It’s a sad statistic, but nine of ten startups fail. Many fail because they don’t do a good enough job at cash management and run out of money. Some of these companies, funded by Venture Capital, spend that money like there is no end to it. Many others are bootstrapping their way to success. In either case, cash management is the holy grail of business. As Alan Shugart, the founder of Seagate, a disk drive manufacturer once said, ”cash is more important than your mother”.
Cash management terms
Here are some common terms and their definitions.
- Payables. The cash you pay out to run your business.
- Receivables. Income from the sale of goods or services.
- Cash Flow. Money that comes into and flows out of your business.
- Liquidity. How easily can you convert your assets to cash?
- Runway. The amount of time you have until you run out of cash.
- Burn Rate. The amount of cash your company spends monthly before generating income from operations.
For the purpose of this post, I’ll group startups into two types: Funded and Bootstrapped. Funded companies have investors. Venture Capital, Angel Investors, etc. Bootstrapped companies are those that are funding growth from income generated by the company.
The cash management scenarios are quite different for each segment.
For funded companies the biggest problem is often the perception that there is a never ending source of funding. These companies tend to overspend on things like staffing, office space and marketing. When that big check appears in the company checking account it’s tempting to immediately start spending.
Some will build a marketing department before there is a product to market. They look at Facebook and Google and think they need a flashy office with Foosball tables and cafeterias when a much simpler space will do just fine. And in today’s market the concept of a fully virtual business is a very real possibility.
Funded companies should focus on getting their MVP built and into the hands of customers before they scale up a full marketing team. Then focus on sales, the one thing that every company needs. There will be plenty of time to get a marketing team in place once you have a product and some customers.
The challenges for bootstrapped companies are quite different. I worked at a company where our goal was to operate as close to cash-flow break even as possible. This meant we re-invested as much as we could and still kept everything moving. This was a tricky balancing act and we managed to walk that tightrope until we were acquired.
Conserving our cash was a primary consideration in every decision we made. We weighed every hiring decision carefully and made sure that each new hire would add to the bottom line and justify the added expense. Our main focus was increasing sales as that was the only way we were going to grow.
Cash Management tips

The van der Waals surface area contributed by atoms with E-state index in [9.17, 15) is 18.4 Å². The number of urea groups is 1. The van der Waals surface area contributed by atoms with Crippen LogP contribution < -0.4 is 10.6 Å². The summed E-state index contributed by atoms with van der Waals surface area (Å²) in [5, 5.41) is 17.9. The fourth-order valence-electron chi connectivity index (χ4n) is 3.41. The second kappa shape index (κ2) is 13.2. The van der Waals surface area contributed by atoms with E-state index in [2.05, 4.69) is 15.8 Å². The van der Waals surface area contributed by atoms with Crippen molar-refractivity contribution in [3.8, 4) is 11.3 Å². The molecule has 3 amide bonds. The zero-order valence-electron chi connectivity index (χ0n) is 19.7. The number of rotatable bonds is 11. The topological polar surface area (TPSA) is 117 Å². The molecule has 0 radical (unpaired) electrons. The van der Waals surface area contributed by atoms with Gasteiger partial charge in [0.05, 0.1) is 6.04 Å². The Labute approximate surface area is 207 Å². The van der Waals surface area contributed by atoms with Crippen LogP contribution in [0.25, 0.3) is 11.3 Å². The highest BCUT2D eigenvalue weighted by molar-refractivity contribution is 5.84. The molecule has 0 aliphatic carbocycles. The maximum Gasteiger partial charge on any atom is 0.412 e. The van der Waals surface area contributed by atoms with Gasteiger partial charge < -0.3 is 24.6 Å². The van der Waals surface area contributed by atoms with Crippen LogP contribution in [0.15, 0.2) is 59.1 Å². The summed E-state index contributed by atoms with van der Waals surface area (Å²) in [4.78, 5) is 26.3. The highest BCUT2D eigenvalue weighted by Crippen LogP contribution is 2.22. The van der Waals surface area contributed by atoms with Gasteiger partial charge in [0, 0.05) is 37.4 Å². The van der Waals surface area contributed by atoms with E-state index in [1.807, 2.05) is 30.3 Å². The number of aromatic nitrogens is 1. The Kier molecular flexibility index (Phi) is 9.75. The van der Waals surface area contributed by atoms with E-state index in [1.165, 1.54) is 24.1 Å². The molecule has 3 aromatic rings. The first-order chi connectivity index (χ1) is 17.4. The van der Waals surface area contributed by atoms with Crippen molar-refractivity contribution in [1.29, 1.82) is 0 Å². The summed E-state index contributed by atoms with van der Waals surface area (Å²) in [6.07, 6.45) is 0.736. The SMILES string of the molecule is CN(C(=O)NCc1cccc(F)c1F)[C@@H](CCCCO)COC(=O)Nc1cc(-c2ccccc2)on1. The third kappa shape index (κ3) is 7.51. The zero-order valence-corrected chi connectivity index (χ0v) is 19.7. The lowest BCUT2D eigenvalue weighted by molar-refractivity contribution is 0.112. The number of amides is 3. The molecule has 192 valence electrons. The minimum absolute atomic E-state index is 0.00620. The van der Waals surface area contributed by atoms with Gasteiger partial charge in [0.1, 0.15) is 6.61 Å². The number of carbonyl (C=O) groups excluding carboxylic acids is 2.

- Control your spending
- Build a cash reserve
- Collect receivables as quickly as possible
- Hire carefully
- Prioritize spending
- Focus on cash flow not profits
- Use technology
Let’s look a little deeper into these tips. The first and most important thing to do is to control your spending. Before any expense is approved, analyze its effect on your cash flow. Can this expense be put off to a later time. Will it benefit our cash flow?
Life and business are unpredictable. You should have a couple of months cash in reserve that will allow you to weather any short term downturn and allow you to remain focused on growing sales.
Collecting what is owed to you as quickly as possible will help you ensure a steady cash flow. Allowing customers to delay payment is a terrible idea unless you are a bank. Make your invoices “due on receipt” and use automation to speed up collection.
Your staff is your biggest expense. Before you add another head, stop and make sure that hiring that person will improve your cash flow. Either through increasing sales or getting a product to market faster. Resist adding staff for a need that is yet to develop.
Eliminating expenses for things that are nice to have will go a long way toward a positive cash flow. Resist things like a posh office with all the bells and whistles. Would a virtual office work better for both you and your employees? Will those free lunches and Foosball tables enhance your cash flow?
Profit in business is revenue minus expenses. Selling your product or service generates revenue. Collecting the money for that product or service generates cash flow. This points back to point 3. Do everything you can to get paid as quickly as possible to improve your cash flow.
And lastly, make use of technology. A simple spreadsheet will allow you to track your cash, but it’s not the best solution. An automated invoice/payment system can speed up both billing and collection. Additionally these systems will provide you with detailed tracking and reporting at any time to better manage your cash flow.
Cash is king. It’s the very lifeblood of your business. Understanding how to manage it is the single most important thing you, as a founder, can do.
Where do you need help managing your cash flow? Book a no-obligation consultation and we can discuss how I may be able to help you better manage your cash.